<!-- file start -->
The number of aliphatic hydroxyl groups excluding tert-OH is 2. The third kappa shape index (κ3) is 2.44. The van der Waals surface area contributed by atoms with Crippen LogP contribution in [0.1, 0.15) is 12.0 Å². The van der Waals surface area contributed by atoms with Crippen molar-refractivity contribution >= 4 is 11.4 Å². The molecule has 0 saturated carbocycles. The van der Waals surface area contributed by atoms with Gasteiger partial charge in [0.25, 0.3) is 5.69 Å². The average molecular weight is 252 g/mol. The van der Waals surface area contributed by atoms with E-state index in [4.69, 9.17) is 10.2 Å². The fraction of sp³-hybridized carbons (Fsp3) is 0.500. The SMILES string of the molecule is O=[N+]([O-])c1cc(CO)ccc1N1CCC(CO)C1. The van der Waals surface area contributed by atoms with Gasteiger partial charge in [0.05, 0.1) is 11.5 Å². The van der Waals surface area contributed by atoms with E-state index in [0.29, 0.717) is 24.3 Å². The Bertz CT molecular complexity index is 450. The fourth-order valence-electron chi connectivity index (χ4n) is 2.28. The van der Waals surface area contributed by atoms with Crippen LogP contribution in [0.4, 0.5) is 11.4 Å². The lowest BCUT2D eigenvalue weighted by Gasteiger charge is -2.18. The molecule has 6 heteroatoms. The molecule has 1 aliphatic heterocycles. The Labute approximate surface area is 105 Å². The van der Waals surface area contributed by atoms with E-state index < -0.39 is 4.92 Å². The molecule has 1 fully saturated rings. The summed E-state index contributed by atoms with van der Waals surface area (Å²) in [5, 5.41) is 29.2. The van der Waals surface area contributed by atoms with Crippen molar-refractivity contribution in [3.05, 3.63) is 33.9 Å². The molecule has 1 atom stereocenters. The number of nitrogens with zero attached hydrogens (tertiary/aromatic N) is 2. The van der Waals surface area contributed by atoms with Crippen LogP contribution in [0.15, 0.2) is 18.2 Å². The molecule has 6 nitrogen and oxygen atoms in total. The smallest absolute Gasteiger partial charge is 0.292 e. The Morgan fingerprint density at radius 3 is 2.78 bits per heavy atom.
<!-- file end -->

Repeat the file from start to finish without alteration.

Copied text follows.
The number of aliphatic hydroxyl groups excluding tert-OH is 2. The third kappa shape index (κ3) is 2.44. The van der Waals surface area contributed by atoms with Crippen LogP contribution in [0.1, 0.15) is 12.0 Å². The van der Waals surface area contributed by atoms with Crippen molar-refractivity contribution >= 4 is 11.4 Å². The molecule has 0 saturated carbocycles. The van der Waals surface area contributed by atoms with Gasteiger partial charge in [0.25, 0.3) is 5.69 Å². The average molecular weight is 252 g/mol. The van der Waals surface area contributed by atoms with E-state index in [4.69, 9.17) is 10.2 Å². The fraction of sp³-hybridized carbons (Fsp3) is 0.500. The SMILES string of the molecule is O=[N+]([O-])c1cc(CO)ccc1N1CCC(CO)C1. The van der Waals surface area contributed by atoms with Gasteiger partial charge in [0.05, 0.1) is 11.5 Å². The van der Waals surface area contributed by atoms with E-state index in [0.29, 0.717) is 24.3 Å². The Bertz CT molecular complexity index is 450. The fourth-order valence-electron chi connectivity index (χ4n) is 2.28. The van der Waals surface area contributed by atoms with Crippen LogP contribution in [0.4, 0.5) is 11.4 Å². The lowest BCUT2D eigenvalue weighted by Gasteiger charge is -2.18. The molecule has 6 heteroatoms. The molecule has 1 aliphatic heterocycles. The Labute approximate surface area is 105 Å². The van der Waals surface area contributed by atoms with E-state index < -0.39 is 4.92 Å². The molecule has 1 fully saturated rings. The summed E-state index contributed by atoms with van der Waals surface area (Å²) in [5, 5.41) is 29.2. The van der Waals surface area contributed by atoms with Crippen molar-refractivity contribution in [3.05, 3.63) is 33.9 Å². The molecule has 1 atom stereocenters. The number of nitrogens with zero attached hydrogens (tertiary/aromatic N) is 2. The van der Waals surface area contributed by atoms with Crippen LogP contribution in [0.15, 0.2) is 18.2 Å². The molecule has 6 nitrogen and oxygen atoms in total. The smallest absolute Gasteiger partial charge is 0.292 e. The Morgan fingerprint density at radius 3 is 2.78 bits per heavy atom.